JF Ptak Science Books
The New RCA Victor Photophone Recording System. 11x8.5", 44 typed mimeo leaves, with 24 leaves of blue-line photographs and schematics of the equipment. Punch-bound at one time, though metallic binding element is not present. Printed on the stationery of "R.C.A. Victor Company, Inc., Engineering Department". Very good condition. Document pp 1-44, lacking 26 and 27 (which seems to be a two-page section); images/blueprints 1-28, lacks 17,18, and 22.
The text includes: General introduction (1-7, 4 illustrations), the Ribbon Microphone (8-12, 3 illustrations); Microphone Distribution Panel, (13-14pp, 2 illustrations); Microphone Mixing Panel (15-17, 2 illustrations); Compensator Panel (18-21, 2 illustrations); Recording Amplifier (22-25pp, 2 illustrations); Ground Noise reduction Amplifier (28-30, 2 illustrations); 35mm Film Recorder (31-34, 2 illustrations); 16mm Film recorder (page 35, 2 illustrations); Film Phonograph Reproducing Equipment (36-39 pages, 2 illustrations); Phototube Amplifier (40-41pp, 1 illustration); 35mm to 16mm Film Re-recorder, 42-44pp, 2 illustrations).
This a sound-on-film incunable. This means the pamphlet was printed within the first few years of the first "talking" (synchronized sound, or sound technologically coupled to image) motion picture. The first feature length film using sound throughout1 the length of the movie was The Jazz Singer, which was released in 1927 and used a sound-on-disc2system of recording. That means that the audio portion of the film was recorded onto records, and then synchronized in playback with the film to match up the audio and video--this technology was obviously not the future.
The technology of sound-on-film would take the day, and in very short order, leading to four different systems, of which the Photophone was one. Photophone's share of the prospective studio users was pretty good: the earliest major producers/licensees included Walt Disney Productions (after 1932), RKO Radio Pictures, republic Pictures, Warner Borthers, and Pathe.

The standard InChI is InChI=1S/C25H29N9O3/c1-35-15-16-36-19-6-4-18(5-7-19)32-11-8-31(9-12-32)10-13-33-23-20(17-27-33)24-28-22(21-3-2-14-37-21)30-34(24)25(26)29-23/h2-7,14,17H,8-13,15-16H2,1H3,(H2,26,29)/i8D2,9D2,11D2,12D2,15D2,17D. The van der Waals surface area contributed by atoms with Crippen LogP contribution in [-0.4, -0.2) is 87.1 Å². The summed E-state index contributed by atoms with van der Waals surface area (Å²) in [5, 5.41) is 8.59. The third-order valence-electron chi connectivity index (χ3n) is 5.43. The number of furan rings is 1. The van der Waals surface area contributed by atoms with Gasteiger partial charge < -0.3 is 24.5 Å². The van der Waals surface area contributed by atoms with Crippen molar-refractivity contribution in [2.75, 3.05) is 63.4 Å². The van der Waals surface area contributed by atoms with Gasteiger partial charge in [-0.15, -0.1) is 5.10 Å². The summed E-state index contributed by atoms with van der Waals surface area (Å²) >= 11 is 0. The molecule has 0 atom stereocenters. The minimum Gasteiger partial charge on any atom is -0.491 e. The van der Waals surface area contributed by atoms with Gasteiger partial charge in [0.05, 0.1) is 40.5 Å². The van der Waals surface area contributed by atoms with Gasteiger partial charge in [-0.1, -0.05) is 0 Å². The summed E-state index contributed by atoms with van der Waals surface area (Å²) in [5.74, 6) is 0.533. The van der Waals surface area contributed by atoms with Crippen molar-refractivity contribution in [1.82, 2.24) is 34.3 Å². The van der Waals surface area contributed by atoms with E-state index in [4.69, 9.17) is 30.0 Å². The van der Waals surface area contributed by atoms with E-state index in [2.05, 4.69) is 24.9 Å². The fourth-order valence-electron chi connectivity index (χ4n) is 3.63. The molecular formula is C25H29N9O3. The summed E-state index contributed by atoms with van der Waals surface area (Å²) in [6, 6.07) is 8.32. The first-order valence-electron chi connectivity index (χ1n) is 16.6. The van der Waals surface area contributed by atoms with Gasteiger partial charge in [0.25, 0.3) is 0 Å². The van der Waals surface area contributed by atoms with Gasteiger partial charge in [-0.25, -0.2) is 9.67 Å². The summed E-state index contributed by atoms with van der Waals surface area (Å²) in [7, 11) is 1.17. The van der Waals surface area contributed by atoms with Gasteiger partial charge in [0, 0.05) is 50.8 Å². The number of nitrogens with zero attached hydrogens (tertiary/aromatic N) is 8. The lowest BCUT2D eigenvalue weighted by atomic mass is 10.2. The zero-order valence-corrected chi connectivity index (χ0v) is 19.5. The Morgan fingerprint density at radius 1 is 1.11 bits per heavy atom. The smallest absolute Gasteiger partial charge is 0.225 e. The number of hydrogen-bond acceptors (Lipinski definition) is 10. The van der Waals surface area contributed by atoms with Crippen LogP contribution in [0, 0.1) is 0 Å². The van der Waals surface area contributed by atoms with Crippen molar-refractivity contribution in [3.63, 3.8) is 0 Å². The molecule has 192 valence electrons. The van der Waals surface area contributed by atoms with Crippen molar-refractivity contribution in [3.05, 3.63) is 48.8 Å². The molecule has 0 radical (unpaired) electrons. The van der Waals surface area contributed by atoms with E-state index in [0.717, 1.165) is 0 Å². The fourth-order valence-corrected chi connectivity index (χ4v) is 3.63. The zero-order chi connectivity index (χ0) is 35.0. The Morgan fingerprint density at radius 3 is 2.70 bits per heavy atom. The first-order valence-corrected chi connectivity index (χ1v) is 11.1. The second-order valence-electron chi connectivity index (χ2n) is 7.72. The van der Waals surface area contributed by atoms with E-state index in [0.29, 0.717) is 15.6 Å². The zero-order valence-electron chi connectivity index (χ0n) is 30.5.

And on the Film Phonograph Reproducing Equipment: "the need for combining two or more sound tracks, the adding of sound effects to an original recording, or matching around levels of scenes in the final editing of a picture has brought re-recording into an increasingly important position in sound picture production".
The work is in general a technical report and sales pitch for the new system. It includes the following sections:
1. Earlier on in the mid-1920's there were efforts of using sound in film but limited to music or very specific areas of the film, most of which in the end was silent.
2. The movie was made with the Vitaphone system, which was not long for this world, soon to be replaced by the more sophisticated sound-on-film systems.
"In 1925 GE started a program to develop commercial sound-on-film equipment based on Hoxie's work. Unlike the Phonofilm and Movietone systems in which the audio modulated the intensity of a recording lamp which exposed the soundtrack, thus creating a variable-density track, the GE system employed a fast-acting mirror galvanoemter to create a variable-area soundtrack. A number of demonstrations of this system, now known as Photophone, were given in 1926 and 1927. The first public screenings with this system were of a sound version (music plus sound effects only) of the silent film Wings which was exhibited as a road-show in around a dozen specially equipped theatres during 1927."--Wiki
First page of the document, followed by the remained (44pp+26pp):